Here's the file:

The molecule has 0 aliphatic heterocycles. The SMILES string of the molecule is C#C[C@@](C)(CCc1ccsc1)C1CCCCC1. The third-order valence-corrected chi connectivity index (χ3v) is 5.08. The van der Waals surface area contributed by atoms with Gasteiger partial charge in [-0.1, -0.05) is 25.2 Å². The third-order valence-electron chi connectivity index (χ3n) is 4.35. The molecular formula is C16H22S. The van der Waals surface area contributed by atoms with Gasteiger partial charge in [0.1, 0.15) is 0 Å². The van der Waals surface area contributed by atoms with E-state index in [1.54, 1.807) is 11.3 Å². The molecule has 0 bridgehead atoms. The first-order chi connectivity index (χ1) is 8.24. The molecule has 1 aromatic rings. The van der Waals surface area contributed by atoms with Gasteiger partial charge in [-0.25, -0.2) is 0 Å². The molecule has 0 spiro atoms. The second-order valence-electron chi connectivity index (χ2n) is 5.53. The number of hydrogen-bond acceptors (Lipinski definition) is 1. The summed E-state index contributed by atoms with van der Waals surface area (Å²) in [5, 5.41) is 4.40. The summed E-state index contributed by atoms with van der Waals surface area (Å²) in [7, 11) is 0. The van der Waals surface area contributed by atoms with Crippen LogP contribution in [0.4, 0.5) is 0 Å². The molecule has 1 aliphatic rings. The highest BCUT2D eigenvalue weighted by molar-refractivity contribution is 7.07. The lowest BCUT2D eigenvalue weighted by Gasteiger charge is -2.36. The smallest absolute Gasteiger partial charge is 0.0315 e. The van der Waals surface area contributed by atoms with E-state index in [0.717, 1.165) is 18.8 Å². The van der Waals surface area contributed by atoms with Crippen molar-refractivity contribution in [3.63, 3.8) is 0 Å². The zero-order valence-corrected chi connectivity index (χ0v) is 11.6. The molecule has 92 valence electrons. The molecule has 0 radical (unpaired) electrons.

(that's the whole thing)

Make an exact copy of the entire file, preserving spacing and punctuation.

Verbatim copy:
The molecule has 0 aliphatic heterocycles. The SMILES string of the molecule is C#C[C@@](C)(CCc1ccsc1)C1CCCCC1. The third-order valence-corrected chi connectivity index (χ3v) is 5.08. The van der Waals surface area contributed by atoms with Gasteiger partial charge in [-0.1, -0.05) is 25.2 Å². The third-order valence-electron chi connectivity index (χ3n) is 4.35. The molecular formula is C16H22S. The van der Waals surface area contributed by atoms with Gasteiger partial charge in [0.1, 0.15) is 0 Å². The van der Waals surface area contributed by atoms with E-state index in [1.54, 1.807) is 11.3 Å². The molecule has 0 bridgehead atoms. The first-order chi connectivity index (χ1) is 8.24. The molecule has 1 aromatic rings. The van der Waals surface area contributed by atoms with Gasteiger partial charge in [-0.25, -0.2) is 0 Å². The molecule has 0 spiro atoms. The second-order valence-electron chi connectivity index (χ2n) is 5.53. The number of hydrogen-bond acceptors (Lipinski definition) is 1. The summed E-state index contributed by atoms with van der Waals surface area (Å²) in [5, 5.41) is 4.40. The summed E-state index contributed by atoms with van der Waals surface area (Å²) in [7, 11) is 0. The van der Waals surface area contributed by atoms with Crippen LogP contribution in [0.4, 0.5) is 0 Å². The molecule has 1 aliphatic rings. The highest BCUT2D eigenvalue weighted by molar-refractivity contribution is 7.07. The lowest BCUT2D eigenvalue weighted by Gasteiger charge is -2.36. The smallest absolute Gasteiger partial charge is 0.0315 e. The van der Waals surface area contributed by atoms with E-state index in [0.717, 1.165) is 18.8 Å². The van der Waals surface area contributed by atoms with Crippen molar-refractivity contribution in [3.63, 3.8) is 0 Å². The zero-order valence-corrected chi connectivity index (χ0v) is 11.6. The molecule has 92 valence electrons. The molecule has 0 radical (unpaired) electrons.